Orphans and widows had a particular place in the society of the time – and it was not a good place. Your value and status in the community came from the family and the family was a projection of the father. A widow had no status because her status died with her husband. And orphans had no status because it died with their father – you could be an orphan even if your mother was alive…

Isaiah is talking about the most powerless people in the neighborhood… the people nobody wants to even notice… And Jesus, centuries later, says the same thing – apparently, we didn’t listen to Isaiah – and not to Jesus either… In modern times, widows and orphans are no longer the great pariahs of society… We have not eliminated that place; we’ve just relegated other people to it. Isaiah and Jesus are both calling us to repent…

But then Isaiah takes this marvelous turn. After we’ve been told that our prayers and our worship are worthless and that blood is on our hands, Isaiah says come, let’s talk. Let us reason it out… our sins, which are blood red, can be washed white as snow… if we are willing to become obedient; to become disciples.

If not, we will be devoured by the sword. The mouth of the Lord has spoken. Have a nice day…

Following Jesus is about relationship: Our relationship with God, our relationship with our brothers and sisters, our relationship with all of God’s creation. Was Adam’s sin about an apple or about damaging the pure and direct relationship he had with God? Sodom wasn’t destroyed because of sex, but because they refused hospitality… they refused relationship and, in so doing, refused God. The sin of neglecting widows and orphans, or whoever it is that we wish to avoid, is in rejecting relationship and therefore rejecting God.

The ancient Jewish understanding of our obligation to God is the ancient Temple creed – love the Lord your God with all your heart and mind and strength. By tradition that is paired with the command to love our neighbors as ourselves.

These days there are those who like to cast themselves as prophets – and they fill this role by predicting destruction. Natural disasters, like earthquakes and floods, as well as tragedies like airline crashes seem to bring these voices out of the woodwork. God is punishing us because… of whatever.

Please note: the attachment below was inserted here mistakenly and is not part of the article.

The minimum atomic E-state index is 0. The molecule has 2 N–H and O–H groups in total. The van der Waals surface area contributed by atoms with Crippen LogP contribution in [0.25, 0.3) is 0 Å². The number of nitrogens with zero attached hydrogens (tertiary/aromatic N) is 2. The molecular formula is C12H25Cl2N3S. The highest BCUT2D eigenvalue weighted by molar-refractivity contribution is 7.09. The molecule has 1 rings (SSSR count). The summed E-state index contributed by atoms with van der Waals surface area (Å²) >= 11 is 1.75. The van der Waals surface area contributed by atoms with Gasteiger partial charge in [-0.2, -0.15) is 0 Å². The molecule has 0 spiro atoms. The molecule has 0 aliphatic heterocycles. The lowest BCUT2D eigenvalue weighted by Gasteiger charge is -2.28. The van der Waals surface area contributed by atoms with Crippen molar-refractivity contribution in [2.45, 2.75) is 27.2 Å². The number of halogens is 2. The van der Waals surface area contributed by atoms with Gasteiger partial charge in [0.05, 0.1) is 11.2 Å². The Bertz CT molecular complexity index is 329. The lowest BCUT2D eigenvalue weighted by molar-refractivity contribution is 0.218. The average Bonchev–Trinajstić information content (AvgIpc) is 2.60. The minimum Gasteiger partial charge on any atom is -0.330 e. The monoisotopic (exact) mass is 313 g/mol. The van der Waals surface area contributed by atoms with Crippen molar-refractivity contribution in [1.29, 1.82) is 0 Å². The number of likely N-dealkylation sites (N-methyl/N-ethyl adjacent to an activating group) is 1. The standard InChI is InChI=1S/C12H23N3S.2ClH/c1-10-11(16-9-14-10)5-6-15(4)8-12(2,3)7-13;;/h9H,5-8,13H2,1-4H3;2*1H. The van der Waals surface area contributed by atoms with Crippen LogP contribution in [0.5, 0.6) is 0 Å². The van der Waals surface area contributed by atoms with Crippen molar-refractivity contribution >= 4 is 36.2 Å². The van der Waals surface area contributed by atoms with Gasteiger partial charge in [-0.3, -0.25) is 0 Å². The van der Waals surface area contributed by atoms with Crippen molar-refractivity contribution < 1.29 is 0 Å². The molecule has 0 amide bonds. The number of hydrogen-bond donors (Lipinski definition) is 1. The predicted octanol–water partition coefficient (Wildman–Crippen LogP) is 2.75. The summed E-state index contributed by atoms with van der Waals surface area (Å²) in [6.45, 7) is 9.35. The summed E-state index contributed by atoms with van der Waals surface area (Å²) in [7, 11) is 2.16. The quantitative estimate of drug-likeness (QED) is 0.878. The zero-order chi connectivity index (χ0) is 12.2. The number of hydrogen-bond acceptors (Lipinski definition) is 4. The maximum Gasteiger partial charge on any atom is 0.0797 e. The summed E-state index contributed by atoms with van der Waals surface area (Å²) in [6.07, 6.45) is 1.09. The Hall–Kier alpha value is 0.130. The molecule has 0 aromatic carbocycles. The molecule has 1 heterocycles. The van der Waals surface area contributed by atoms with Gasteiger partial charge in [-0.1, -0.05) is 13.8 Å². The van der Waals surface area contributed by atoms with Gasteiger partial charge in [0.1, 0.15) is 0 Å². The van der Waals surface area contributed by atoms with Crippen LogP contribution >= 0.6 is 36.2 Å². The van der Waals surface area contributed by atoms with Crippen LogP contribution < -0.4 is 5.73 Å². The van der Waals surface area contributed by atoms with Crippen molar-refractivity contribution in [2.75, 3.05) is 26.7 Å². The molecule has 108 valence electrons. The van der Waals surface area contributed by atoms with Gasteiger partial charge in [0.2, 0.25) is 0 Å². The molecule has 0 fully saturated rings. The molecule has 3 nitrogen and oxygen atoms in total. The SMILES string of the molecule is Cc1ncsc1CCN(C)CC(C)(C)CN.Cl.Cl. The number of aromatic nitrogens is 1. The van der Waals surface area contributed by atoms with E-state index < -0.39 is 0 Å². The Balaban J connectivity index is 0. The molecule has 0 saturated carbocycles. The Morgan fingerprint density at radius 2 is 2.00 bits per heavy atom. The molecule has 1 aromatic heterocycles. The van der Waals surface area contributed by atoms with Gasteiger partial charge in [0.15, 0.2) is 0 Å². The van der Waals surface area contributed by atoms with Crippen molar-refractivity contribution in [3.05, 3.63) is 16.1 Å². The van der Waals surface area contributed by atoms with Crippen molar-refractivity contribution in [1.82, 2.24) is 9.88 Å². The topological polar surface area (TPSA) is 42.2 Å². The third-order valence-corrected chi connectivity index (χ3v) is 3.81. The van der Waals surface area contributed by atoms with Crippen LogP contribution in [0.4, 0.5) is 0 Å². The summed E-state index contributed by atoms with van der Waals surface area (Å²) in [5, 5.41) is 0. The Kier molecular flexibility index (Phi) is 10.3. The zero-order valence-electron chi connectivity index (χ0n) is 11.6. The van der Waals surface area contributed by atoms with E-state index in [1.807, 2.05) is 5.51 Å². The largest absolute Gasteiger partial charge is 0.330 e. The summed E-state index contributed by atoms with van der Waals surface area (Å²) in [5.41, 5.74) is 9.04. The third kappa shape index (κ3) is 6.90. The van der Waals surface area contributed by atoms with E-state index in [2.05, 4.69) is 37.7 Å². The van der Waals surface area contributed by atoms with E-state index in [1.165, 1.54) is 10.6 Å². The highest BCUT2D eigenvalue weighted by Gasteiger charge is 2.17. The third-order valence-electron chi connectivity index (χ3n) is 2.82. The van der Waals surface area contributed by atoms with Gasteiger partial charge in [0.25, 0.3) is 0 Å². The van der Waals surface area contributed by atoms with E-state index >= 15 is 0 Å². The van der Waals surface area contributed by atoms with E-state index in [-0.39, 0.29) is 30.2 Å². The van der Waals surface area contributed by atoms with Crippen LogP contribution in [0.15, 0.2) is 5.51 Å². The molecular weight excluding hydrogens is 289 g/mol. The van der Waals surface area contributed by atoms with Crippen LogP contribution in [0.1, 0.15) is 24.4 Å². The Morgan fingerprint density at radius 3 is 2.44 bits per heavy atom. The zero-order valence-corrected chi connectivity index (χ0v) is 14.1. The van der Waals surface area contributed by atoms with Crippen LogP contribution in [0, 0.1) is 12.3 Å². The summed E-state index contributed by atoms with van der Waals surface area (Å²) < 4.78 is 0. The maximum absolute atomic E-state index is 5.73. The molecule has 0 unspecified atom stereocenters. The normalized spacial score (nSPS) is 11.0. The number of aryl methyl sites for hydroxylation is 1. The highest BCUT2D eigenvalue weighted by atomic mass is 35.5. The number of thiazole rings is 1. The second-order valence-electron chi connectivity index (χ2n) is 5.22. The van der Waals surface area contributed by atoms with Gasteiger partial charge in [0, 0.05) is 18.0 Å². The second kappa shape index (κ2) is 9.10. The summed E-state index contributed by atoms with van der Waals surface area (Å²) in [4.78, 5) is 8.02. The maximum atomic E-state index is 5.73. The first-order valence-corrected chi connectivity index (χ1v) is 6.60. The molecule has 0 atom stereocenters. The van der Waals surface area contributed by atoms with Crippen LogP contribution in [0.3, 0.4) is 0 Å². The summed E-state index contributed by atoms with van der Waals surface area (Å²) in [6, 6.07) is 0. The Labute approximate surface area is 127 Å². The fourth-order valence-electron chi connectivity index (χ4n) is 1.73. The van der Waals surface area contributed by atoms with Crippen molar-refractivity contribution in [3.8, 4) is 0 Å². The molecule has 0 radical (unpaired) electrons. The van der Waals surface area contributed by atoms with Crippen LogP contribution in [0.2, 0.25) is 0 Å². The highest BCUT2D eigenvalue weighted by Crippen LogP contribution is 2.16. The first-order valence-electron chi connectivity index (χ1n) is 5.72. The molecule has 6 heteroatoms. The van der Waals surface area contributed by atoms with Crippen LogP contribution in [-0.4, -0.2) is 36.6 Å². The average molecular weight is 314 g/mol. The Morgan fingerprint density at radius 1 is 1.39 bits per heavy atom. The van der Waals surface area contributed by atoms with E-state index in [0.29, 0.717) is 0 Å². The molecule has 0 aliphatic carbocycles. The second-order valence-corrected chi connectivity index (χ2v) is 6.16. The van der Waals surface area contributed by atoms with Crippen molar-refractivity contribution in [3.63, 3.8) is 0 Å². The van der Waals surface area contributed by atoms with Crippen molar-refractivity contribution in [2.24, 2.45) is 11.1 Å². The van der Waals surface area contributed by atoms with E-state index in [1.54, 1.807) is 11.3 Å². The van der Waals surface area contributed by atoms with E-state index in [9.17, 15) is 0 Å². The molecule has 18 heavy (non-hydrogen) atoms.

But notice that while Isaiah does hint that great destruction is possible, maybe even imminent, what he really wants is for us to love the people around us, especially the ones we don’t want to love – those persistent widows and orphans…

The good news of Jesus is that God’s loving and forgiving grace is always poured out for us – even when we do not know it or want it. And especially when we don’t deserve it – since we never deserve it…

Our proper response to God’s grace, as in the days of Isaiah, is to live in faith and to seek justice for all of creation. Martin Luther King taught that justice is the calculation of God’s love. The call from Isaiah and from Jesus to us is to seek to love all of creation – that is a lot of calculation.

At the same time, we must let ourselves be loved. It may seem surprising, but in my experience, we have a very difficult time letting ourselves be loved. We have a conviction that love must be earned… that we must somehow be worthy of love.

A friend of mine once said, reflecting on his ex-wife, if she had just been a better person, I would have loved her unconditionally. He was being quite serious. And as I pondered what he had said it struck me that while I thought his statement was a bit crazy, I tended to live my life with the notion that if I can be a better person, God will love me unconditionally.

We do not need to do anything to make God love us – God loves us! Unconditionally!

Unconditional love may come naturally to God, but not so much to us. I think what Isaiah may be telling us is that our need for worship, for prayer, for offerings, is not to help God love us, but rather to help us love our neighbors and ourselves.